Monday, May 14, 2018

Monday Morning Links

Miscellaneous material to start your week.

- The Equality Trust highlights the perpetual concentration of wealth among an extremely privileged few in the UK. LOLGOP points out how U.S. Republicans would rather let people die than see them adequately sustained by a fair minimum wage and secure social supports. And Paul Solman writes about the effects of poverty on cognitive function in light of research showing how a lack of income consumes mental resources. 

- Tom Parkin warns that both Doug Ford and Jason Kenney similarly want to similarly take away from nearly everybody to further enrich the wealthy, while holding out hope that Ontarians will instead vote for change for the better:
About 10 days ago, Jason Kenney, Alberta’s United Conservative Party Leader, pledged a $900 million tax cut for Albertans earning over $129,000 — the top 10%.

Yes, that’s $900 million for people who already have the most, taken from everyone else. It’s $900 million in cuts to health care and education and other services Canadians rely on.

And last week, in Ontario, PC Leader Doug Ford joined this exclusive club of Canadian politicians who help those in exclusive clubs. Not to be outdone by Kenney, Ford promised to give away $2.3 billion in public money, with the maximum benefit going to those in the top tax bracket.
Ford won’t say what he’d cut and privatize. He just waves it away with one word — “efficiencies.” Just a $20 billion cut — it won’t hurt a bit. Believe me, folks.

Canadians have been on this cut and privatize journey for a couple of decades now. But maybe something is changing.
Canadians are on a treadmill. The Conservatives cut — so we throw them out and put in the Liberals. Then the Liberals cut — so we toss them out and vote the Conservative back in. And nothing changes.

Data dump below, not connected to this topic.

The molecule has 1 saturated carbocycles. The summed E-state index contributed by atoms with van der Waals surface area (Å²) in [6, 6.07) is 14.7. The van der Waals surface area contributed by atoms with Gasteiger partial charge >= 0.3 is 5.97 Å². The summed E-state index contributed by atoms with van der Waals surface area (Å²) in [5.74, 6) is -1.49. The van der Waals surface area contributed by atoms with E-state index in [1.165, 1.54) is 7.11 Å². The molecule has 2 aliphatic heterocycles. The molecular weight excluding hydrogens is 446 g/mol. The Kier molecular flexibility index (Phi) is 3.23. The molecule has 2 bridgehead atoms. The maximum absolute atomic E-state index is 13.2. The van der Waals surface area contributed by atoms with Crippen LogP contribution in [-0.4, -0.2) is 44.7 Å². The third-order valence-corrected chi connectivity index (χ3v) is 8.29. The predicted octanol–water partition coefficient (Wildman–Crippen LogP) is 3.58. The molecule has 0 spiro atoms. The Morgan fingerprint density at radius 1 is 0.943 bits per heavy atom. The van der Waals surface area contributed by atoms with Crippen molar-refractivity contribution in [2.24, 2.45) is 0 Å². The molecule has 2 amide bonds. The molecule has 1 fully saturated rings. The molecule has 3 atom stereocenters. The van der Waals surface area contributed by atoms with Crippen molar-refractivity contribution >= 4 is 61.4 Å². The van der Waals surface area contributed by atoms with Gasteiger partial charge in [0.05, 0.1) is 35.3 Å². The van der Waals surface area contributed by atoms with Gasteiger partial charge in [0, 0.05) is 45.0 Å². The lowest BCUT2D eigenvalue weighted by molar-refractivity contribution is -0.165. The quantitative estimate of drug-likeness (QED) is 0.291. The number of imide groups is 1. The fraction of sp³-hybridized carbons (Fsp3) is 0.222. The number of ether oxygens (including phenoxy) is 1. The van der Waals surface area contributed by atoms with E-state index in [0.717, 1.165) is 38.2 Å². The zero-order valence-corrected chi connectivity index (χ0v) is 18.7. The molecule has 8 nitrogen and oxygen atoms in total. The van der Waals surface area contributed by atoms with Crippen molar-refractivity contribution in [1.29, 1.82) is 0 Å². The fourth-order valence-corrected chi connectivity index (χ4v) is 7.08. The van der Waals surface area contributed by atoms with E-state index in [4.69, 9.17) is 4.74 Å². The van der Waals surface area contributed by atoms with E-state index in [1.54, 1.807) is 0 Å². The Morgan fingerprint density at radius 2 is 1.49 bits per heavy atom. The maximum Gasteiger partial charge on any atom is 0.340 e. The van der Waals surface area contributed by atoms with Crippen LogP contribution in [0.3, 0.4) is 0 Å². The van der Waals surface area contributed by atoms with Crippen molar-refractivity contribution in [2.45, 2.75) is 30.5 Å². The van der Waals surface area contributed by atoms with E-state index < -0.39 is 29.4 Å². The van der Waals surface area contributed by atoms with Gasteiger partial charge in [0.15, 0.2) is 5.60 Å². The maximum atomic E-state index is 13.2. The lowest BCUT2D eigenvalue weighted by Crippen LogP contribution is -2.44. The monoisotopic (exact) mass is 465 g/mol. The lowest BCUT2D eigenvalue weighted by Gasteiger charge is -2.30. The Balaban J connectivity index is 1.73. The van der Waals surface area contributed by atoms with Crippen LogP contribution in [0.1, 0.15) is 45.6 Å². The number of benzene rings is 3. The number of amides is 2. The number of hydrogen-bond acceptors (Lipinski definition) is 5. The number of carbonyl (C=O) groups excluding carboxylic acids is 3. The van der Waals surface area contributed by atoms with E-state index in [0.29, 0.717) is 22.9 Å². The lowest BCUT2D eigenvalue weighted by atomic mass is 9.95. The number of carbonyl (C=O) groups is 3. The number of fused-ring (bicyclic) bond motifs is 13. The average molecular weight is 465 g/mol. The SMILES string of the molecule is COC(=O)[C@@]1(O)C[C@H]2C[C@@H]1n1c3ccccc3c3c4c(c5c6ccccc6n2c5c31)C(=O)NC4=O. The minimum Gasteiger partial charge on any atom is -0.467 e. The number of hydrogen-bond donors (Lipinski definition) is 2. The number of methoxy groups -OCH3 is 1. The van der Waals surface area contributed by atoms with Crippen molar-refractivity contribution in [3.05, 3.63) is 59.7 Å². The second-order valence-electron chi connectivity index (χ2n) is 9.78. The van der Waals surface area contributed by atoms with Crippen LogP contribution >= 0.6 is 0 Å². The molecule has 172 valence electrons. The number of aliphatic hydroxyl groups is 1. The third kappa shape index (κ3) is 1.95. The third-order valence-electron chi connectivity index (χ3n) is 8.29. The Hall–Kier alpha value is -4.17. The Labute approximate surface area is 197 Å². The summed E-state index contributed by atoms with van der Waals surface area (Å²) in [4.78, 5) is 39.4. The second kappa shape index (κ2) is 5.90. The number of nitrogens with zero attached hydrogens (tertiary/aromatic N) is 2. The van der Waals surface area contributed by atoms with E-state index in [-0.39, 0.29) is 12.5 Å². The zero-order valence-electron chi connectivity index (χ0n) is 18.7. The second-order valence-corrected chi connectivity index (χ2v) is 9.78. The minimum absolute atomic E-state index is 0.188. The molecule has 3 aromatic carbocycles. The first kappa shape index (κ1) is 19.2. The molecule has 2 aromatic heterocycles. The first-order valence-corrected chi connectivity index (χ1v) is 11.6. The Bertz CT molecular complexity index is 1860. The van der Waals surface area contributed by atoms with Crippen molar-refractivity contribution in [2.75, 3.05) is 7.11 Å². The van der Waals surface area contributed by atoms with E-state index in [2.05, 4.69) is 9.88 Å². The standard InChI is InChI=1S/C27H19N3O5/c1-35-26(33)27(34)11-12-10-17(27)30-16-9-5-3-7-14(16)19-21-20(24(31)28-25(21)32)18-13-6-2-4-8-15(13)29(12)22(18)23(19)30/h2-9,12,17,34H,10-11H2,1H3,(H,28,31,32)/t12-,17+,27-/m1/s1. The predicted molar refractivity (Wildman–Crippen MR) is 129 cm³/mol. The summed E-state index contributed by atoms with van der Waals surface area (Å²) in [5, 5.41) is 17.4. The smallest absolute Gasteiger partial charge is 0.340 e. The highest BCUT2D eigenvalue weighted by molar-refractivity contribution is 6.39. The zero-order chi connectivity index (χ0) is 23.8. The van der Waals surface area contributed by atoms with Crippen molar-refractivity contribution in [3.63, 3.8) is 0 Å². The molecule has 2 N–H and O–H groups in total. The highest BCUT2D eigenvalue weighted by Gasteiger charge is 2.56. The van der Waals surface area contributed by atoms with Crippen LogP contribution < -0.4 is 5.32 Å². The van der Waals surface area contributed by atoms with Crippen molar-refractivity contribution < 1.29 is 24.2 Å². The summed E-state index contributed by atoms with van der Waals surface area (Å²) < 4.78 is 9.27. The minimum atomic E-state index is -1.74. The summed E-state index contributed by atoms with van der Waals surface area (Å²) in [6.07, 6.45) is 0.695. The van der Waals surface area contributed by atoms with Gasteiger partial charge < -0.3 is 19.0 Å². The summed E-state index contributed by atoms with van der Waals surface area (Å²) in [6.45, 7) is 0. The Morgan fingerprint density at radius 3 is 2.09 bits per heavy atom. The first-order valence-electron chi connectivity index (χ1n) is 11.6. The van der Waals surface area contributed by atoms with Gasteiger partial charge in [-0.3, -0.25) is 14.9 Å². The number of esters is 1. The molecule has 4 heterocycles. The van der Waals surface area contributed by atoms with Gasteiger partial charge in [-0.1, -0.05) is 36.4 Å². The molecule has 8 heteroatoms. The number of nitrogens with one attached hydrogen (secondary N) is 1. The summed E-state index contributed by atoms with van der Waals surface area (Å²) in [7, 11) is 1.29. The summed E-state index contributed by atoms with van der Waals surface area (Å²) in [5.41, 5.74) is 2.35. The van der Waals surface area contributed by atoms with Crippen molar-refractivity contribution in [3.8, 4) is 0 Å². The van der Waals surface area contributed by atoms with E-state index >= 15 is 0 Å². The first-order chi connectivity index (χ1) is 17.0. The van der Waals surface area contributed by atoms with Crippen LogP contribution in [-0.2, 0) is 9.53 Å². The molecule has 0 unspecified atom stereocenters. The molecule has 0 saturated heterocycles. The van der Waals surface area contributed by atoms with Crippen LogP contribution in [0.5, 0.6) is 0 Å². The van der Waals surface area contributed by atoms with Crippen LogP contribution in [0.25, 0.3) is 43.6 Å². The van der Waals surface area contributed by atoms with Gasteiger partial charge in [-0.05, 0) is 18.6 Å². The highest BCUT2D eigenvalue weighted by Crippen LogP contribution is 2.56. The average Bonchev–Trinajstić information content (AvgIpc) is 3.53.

[Andrea] Horwath’s early success suggests Canadians may want off the treadmill. I’ll wager even many people who get these tax cuts would rather have it invested in a better society.

Cynical politicians have been crushing Canadians’ hopes by turning politics into a competition between bad and worse, selfishness and greed. But maybe they underestimate Canadians.
- Meanwhile, Chris York reports on a growing activist movement demanding a new deal for UK workers.

- Bethany Lindsey discusses the dangers of trying to base a province's standard of living on constantly increasing real estate values rather than actual economic development. And Sean McElwee and Henry Kraemer write about the need for housing policy based on making rent more affordable.

- Kevin Taft points out a few key facts about the oil industry's domination of Alberta politics. And Christopher Guly comments on the collective insanity driving the push for the Trans Mountain expansion.

- Finally, Murray Mandryk notes that a continued refusal to be honest about the Global Transportation Hub scandal represents just one more way in which nothing has changed for the Saskatchewan Party under Scott Moe.

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